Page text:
Sanofi, Teva Ink Potential $1.5B Deal Aimed at Blockbuster IBD Drug

Sanofi Headquarters/iStock

Pictured: Sanofi headquarters/iStock, HJBC

In a potential challenge to Merck and Pfizer, French drugmaker Sanofi announced Wednesday that it is teaming up with Israel-based Teva Pharmaceuticals to co-develop an anti-TL1A therapeutic for inflammatory bowel disease in a deal worth up to $1.5 billion. 

Teva’s asset is already in Phase IIb clinical trials for two types of inflammatory bowel disease (IBD), ulcerative colitis and Crohn’s disease. TEV ‘574 is part of a newer class of therapies targeting TL1A, a member of the tumor necrosis factor family abnormally expressed in autoimmune diseases like IBD, rheumatoid arthritis, psoriasis and other conditions. Recent studies have shown it’s involved in both the development and pathogenesis of these diseases.  

Sanofi is paying Teva $500 million upfront to co-develop and co-commercialize TEV ‘574, believing the therapy “could emerge as a best-in-class option for people living with serious gastrointestinal diseases,” CEO Paul Hudson said in a statement. 

Another $1 billion is on the line for Teva in potential development and launch milestones. Sanofi will take the lead in development if the asset reaches Phase III. Interim results from the current Phase II study are expected in September 2024.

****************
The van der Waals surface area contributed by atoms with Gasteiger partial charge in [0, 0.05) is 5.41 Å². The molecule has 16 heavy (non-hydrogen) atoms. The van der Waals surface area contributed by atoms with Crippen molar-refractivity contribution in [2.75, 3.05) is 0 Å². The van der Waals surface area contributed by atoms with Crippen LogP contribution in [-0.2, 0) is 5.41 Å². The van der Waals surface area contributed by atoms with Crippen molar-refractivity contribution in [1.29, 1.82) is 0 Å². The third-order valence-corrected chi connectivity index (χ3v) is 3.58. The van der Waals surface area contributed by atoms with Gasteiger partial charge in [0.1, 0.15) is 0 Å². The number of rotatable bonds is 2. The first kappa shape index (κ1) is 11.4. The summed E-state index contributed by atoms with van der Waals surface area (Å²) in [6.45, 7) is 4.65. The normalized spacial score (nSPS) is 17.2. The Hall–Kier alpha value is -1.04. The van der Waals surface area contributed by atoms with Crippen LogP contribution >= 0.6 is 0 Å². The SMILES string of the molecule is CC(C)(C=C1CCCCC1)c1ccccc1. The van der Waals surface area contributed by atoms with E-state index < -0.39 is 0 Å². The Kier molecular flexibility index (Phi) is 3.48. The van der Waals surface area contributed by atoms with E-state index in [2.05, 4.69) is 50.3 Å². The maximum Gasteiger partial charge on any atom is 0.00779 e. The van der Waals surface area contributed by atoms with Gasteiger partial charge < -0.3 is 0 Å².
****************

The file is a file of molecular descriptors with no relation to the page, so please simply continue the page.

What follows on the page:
In the IBD space, competition is heating up among Big Pharma focused on therapeutics targeting TL1A. 

In June 2023, Merck finalized a $10.8 billion buy of Prometheus Biosciences to get its hands on five immune-mediated disease assets. The lead candidate is an anti-TL1A monoclonal antibody (mAb) entering a Phase III placebo-controlled study for Crohn’s and ulcerative colitis (UC), which is beginning later this month.  

A Phase II study of the mAb showed 26.5% of patients with moderately-to-severely active UC reached clinical remission after 12 weeks, compared to 1.5% of those on placebo. The Crohn’s trial posted even better response rates with nearly half of patients with moderately-to-severely active disease achieving clinical remission. 

In December 2022, Pfizer and Roivant Sciences teamed to launch another Vant dedicated initially to RVT-3101, a TL1A-targeting mAb for ulcerative colitis. A Phase II chronic period study in UC reported improved clinical remission rates compared to previous shorter trials.  

The deal with Teva is Sanofi’s second collaboration announced this week. The French company on Tuesday said it is teaming up with J&J’s Janssen to develop and commercialize a Phase III vaccine candidate for E. coli. Sanofi is paying Janssen $175 million upfront, with the potential for future undisclosed milestone payments. 

Kate Goodwin is a freelance life science writer based in Des Moines, Iowa. She can be reached at and on LinkedIn  

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